Electronic pioneers The Chemical Brothers’ new album is everything at once: swirling, dizzying, disorienting and hypnotizing. The requisite compressed breakbeats, moderate tempos, synthesizer-generated loops and distorted bass lines are present, but what makes Further more cinematic and expansive than its predecessors is Tom Rowlands’ and Ed Simons’ courageousness—that good ole English chutzpah—to explore the possibility of sound itself: the depth, the minutiae and the limitlessness. The music never overwhelms (“Another World”) and always pleases (“Swoon”), which is likely a testament to their 15-year bond as big beat virtuosos.
Back when people were still figuring out what electronic dance albums were supposed to be, the Chemical Brothers worked out a durable and recognizable formula, and they stuck with it: dancefloor bangers up front, woozily expansive psychedelic tracks at the end, big-name collaborations wherever possible. That formula served them well through three classic albums (Exit Planet Dust, Dig Your Own Hole, and Surrender) and one pretty good one (Come With Us). But they stuck with it two albums too long.
Thirteen years and seven albums in (the last two of which weren't great), the Chemical Brothers have regained some of their past glory. This stripped-down effort forgoes the high-profile collaborations we've come to expect to create an unstrained, repetitive thumpathon that fits right into their catalogue. [rssbreak] On Snow, the closest thing to a collab, vocals by Stephanie Dosen counterbalance the SETI signal-into-space beeps.
After making a couple of successful yet guest-heavy and unimaginative records, The Chemical Brothers have entered the new decade with something different. Gone are the big singles, the zeitgeist tapping guest vocalists and misjudged attempts at appearing on trend, which have been replaced with ambition and sonic exploration. Further is very much a cleansing record for the duo, as they shed some of their commercial baggage and return to making music for the love of doing so.
The Chemical Brothers have slightly changed their way of working on their seventh album. Gone – apart from a snatch of Stephanie Dosen on the opening, hymnal Snow – are the celebrity guest vocalists, with Tom Rowlands occasionally singing instead. Conceived to accompany digital films, the eight tracks have been designed to ebb and flow like one of their pulverising live sets.
No forward motion On 1997’s Dig Your Own Hole, The Chemical Brothers did just that. Arguably the best big-beat album from the best 90’s electronic squad (sorry, Prodigy), Hole set a benchmark that the duo has failed to live up to for the last 13 years. Their seventh LP attempts to recapture the metallic sheen of their heyday, and though there are no “Block Rockin’ Beats” here, it’s not for lack of trying.
Further is the first Chemical Brothers album without a guest vocalist since their debut. Consequently, with no worries about crafting tracks around a Q-Tip or Richard Ashcroft, the duo has full freedom to focus on enveloping listeners in the sound world usually just experienced at its shows -- although, naturally, without the lights and atmosphere to accompany the music. After a beatless first track titled "Snow," the 12-minute single "Escape Velocity" approximates a rocket launch, the impressive effects continually rising over the first few minutes until the beat kicks in with full force.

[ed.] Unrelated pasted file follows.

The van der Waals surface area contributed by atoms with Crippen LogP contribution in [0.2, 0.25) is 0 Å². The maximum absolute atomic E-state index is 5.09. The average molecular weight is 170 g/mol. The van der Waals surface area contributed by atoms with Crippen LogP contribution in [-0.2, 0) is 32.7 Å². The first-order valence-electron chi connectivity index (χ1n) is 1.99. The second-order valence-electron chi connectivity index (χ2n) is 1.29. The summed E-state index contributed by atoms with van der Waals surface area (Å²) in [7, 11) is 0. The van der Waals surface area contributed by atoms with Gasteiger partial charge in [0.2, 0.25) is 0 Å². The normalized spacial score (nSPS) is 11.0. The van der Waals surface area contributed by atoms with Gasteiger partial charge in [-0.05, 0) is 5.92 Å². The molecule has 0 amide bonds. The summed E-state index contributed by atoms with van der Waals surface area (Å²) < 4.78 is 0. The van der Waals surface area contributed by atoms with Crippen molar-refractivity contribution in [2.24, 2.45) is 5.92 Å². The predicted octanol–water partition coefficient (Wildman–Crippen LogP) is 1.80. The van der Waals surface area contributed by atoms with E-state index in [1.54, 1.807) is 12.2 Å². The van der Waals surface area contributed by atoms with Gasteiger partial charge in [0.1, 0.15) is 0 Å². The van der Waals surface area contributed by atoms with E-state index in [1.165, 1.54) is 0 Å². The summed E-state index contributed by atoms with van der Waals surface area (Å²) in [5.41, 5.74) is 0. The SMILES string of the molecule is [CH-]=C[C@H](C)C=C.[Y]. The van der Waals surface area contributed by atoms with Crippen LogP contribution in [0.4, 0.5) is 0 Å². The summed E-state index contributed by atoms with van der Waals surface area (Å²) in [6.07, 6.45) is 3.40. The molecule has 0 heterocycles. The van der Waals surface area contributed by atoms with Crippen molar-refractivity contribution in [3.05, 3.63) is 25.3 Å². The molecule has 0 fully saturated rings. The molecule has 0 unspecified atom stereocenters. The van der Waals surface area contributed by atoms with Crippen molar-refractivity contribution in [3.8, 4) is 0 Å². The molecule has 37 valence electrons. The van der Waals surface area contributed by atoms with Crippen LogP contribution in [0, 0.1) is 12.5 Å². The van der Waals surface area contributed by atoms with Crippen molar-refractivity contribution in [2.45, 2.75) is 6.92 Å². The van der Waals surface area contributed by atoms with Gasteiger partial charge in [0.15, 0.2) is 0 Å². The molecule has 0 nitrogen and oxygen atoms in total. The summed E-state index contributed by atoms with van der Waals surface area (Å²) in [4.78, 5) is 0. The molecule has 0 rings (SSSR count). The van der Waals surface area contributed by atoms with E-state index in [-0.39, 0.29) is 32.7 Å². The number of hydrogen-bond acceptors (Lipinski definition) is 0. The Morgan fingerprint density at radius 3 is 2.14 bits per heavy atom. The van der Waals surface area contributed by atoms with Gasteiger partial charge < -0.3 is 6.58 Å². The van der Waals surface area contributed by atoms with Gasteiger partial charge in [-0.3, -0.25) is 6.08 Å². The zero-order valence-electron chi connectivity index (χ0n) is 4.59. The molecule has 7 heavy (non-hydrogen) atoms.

It wasn’t supposed to be like this. It wasn’t supposed to be like this at all. Back in 1997, the Chemical Brothers were the kings of the still-thriving big-beat “electronica” movement that tried ever so hard to dominate the American music landscape in the mid-to-late ‘90s. Dig Your Own Hole, the duo’s crowning achievement, showed a surprising amount of eclecticism despite being rooted in a simple 4/4 club template, the album spawning dance hits (the Grammy-winning “Block Rockin’ Beats”), instant modern rock classics (the thrilling Noel Gallagher collaboration “Setting Sun”), and epic psychedelic rushes (the aptly-titled “The Private Psychedelic Reel”) without as much as breaking a sweat.
The Chemical Brothers’s entire discography post-Come with Us seems cursed by bad timing. They were cheerfully lightweight when they most needed to violently bounce off the walls, cheeky and irreverent when dance music was really getting sincere with itself, unapologetically pop when the rock guitars they built their empire on were most in vogue, and now they’ve gone and ditched their standard vocal collaborations the same year that Betty White’s publicists have made her available for everything from Latin hustles on Saturday Night Live to getting paper cuts at the GayVN Awards. Ah, the hotness in Cleveland-upon-Thames that could’ve been.
The Chemical Brothers show no signs of fatigue on their seventh LP. Ian Wade 2010 The Chemical Brothers were always a step ahead, a step Further (ho ho) if you will. While their contemporaries crashed, burned, and then possibly reformed, Tom Rowlands and Ed Simons have kept their material fresh for six – five of which have been chart-toppers – studio albums of high-quality shape-throwing, and there’s no reason given here why they should throw in their rave towels now.
If you can take what The Chemical Brothers had done with their immense catalog and appropriately justify their significance, you don’t need to look any further than their first two masterpieces, Exit Planet Dust and Dig Your Own Hole. With those two albums, alone, they were the trailblazers for what would become the Big Beat genre and they encapsulated what a lot of the 90s electronic scene consisted of. While everyone else was running around trying to figure out just how to make electronic albums, The Chemical Brothers had developed their own formula.